It has been two decades since Carson Valley resident Ed Zschau made the run for the Reform Party’s vice presidential nomination.
With presidential hopeful Donald Trump appearing in Stateline on Saturday, and President Obama due there today, Zschau described his own campaign with Colorado Gov. Dick Lamm as “making mischief.”
“I’ve become estranged from the campaign trail,” he said. “I was one of the people who talked Dick Lamm into opposing Ross Perot, he said he wanted me with him. The whole campaign lasted four or five weeks.”
Over the intervening decades, Zschau said he has focused on working with young people in a university setting and starting companies, many with those students after they’ve graduated.
“I’ve had 2,500 students over the last 20 years combing those at Harvard and Princeton,” he said. “I meet my next class at UNR on Friday where I have 50 students taking a high tech entrepreneurship course.”
Today Zschau will be discussing how Western Nevada could turn out to be the next Silicon Valley, and some of the pitfalls it faces.
Zschau arrived in Silicon Valley in 1961, before it gained its fame.
“I arrived in Silicon Valley before it was Silicon Valley 55 years ago,” he said. “Through teaching activities at Stanford, I knew most of the pioneers of Silicon Valley and observed how it happened.”
He said huge companies and tax incentives weren’t in the mix when the technology revolution arrived in the Bay Area.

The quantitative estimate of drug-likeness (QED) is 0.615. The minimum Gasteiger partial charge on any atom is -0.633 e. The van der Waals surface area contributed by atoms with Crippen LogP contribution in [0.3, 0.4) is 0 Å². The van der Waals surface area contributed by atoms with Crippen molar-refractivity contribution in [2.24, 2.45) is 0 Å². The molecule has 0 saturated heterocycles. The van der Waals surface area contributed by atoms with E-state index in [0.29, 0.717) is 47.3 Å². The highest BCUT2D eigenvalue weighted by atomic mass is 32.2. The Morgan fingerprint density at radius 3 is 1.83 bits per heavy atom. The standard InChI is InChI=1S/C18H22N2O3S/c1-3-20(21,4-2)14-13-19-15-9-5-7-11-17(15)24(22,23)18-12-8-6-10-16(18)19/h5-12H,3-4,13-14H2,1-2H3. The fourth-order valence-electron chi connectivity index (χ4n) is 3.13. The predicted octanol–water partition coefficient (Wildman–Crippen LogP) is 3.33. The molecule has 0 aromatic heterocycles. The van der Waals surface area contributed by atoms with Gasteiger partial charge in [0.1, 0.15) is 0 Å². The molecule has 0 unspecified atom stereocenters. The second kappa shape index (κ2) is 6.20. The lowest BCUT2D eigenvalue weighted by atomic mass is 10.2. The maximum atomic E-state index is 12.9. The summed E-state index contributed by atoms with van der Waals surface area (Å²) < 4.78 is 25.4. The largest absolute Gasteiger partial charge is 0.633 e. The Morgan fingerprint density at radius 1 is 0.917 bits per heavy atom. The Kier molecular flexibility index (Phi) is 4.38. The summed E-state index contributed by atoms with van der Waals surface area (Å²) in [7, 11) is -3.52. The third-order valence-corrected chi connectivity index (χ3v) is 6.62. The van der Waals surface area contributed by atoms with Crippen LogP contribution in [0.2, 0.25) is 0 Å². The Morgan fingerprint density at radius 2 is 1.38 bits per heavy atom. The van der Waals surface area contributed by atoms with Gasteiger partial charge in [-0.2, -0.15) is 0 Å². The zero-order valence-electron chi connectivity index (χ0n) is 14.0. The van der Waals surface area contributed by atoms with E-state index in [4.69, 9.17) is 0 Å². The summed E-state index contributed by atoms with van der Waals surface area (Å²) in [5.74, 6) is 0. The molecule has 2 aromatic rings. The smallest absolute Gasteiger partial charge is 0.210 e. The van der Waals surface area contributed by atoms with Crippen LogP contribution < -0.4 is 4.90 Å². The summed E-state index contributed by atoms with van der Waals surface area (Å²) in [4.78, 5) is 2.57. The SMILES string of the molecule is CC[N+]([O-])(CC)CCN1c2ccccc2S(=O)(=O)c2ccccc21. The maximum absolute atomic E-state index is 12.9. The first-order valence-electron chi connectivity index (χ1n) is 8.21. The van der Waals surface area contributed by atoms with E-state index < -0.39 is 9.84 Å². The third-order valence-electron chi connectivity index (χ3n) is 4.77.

“Hewlett Packard in 1961 had sales of $100 million, and it was one of the bigger employers in the area,” he said. “Silicon Valley didn’t happen by bringing in big companies, but rather was built organically from a bunch of small companies. My concern is that unlike Silicon Valley, which didn’t have state subsidies or brought in big companies, this area has the chance to screw it up.”
Zschau said allowing business to grow at its own pace allows the market to adapt.
“When you bring in a company that’s creating 50,000 jobs, you’re going to drive up the cost of living and the cost of housing,” he said. “My great concern is that when you focus on bringing in a bunch of big companies, that you won’t get the results you want.”
Today, Zschau will be talking to residents about Northern Nevada’s high technology future at the CVIC Hall in Minden. The doors open at 5 p.m. The speech is being sponsored by Sara LaFrance’s campaign for Nevada System for Higher Education regent.
LaFrance said she heard him speak at the University of Nevada, Reno.
“He talked about why this area is ripe to be the next Silicon Valley,” she said.
He represented the area around Silicon Valley in Congress during two terms in the 1980s.
Zschau describes purchasing his landing in northwest Carson Valley as an impulse buy.
“We were living in an antique for many years on Nantucket Island,” he said. “I was teaching at Harvard Business School and then shifted at Princeton. In fall 2012 my wife and I felt it was time for a change.”
A few months later they sold the East Coast house after 30 years and shipped their belongings to Denver.
“We knew we wanted someplace at a high altitude on the east side of a mountain range,” he said. “We didn’t find anything in Denver, but we saw Carson was sort of like Denver. We bought a house here, though we’d never been here before.”